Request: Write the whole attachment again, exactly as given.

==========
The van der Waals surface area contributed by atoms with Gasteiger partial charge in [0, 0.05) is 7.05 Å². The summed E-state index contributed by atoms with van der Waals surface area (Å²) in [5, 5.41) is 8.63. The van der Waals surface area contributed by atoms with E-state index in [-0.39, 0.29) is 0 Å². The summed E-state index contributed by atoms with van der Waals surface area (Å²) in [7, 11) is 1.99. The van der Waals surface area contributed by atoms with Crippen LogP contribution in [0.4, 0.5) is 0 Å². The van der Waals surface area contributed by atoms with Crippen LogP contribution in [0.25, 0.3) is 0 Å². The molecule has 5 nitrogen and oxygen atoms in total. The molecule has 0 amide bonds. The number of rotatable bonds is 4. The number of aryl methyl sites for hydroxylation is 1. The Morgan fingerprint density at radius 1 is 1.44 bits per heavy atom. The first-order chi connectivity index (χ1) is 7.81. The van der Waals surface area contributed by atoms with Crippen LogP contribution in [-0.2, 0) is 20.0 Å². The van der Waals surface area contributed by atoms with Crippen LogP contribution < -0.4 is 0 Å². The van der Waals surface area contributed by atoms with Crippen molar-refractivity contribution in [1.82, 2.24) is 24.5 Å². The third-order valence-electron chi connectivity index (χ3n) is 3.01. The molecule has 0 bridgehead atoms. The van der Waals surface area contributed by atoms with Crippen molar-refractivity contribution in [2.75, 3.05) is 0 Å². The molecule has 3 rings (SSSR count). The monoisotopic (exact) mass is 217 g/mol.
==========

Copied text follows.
The van der Waals surface area contributed by atoms with Gasteiger partial charge in [0, 0.05) is 7.05 Å². The summed E-state index contributed by atoms with van der Waals surface area (Å²) in [5, 5.41) is 8.63. The van der Waals surface area contributed by atoms with E-state index in [-0.39, 0.29) is 0 Å². The summed E-state index contributed by atoms with van der Waals surface area (Å²) in [7, 11) is 1.99. The van der Waals surface area contributed by atoms with Crippen LogP contribution in [0.4, 0.5) is 0 Å². The van der Waals surface area contributed by atoms with Crippen LogP contribution in [0.25, 0.3) is 0 Å². The molecule has 5 nitrogen and oxygen atoms in total. The molecule has 0 amide bonds. The number of rotatable bonds is 4. The number of aryl methyl sites for hydroxylation is 1. The Morgan fingerprint density at radius 1 is 1.44 bits per heavy atom. The first-order chi connectivity index (χ1) is 7.81. The van der Waals surface area contributed by atoms with Crippen LogP contribution in [-0.2, 0) is 20.0 Å². The van der Waals surface area contributed by atoms with Crippen LogP contribution < -0.4 is 0 Å². The van der Waals surface area contributed by atoms with Crippen molar-refractivity contribution in [1.82, 2.24) is 24.5 Å². The third-order valence-electron chi connectivity index (χ3n) is 3.01. The molecule has 0 bridgehead atoms. The van der Waals surface area contributed by atoms with Crippen molar-refractivity contribution in [2.75, 3.05) is 0 Å². The molecule has 3 rings (SSSR count). The monoisotopic (exact) mass is 217 g/mol.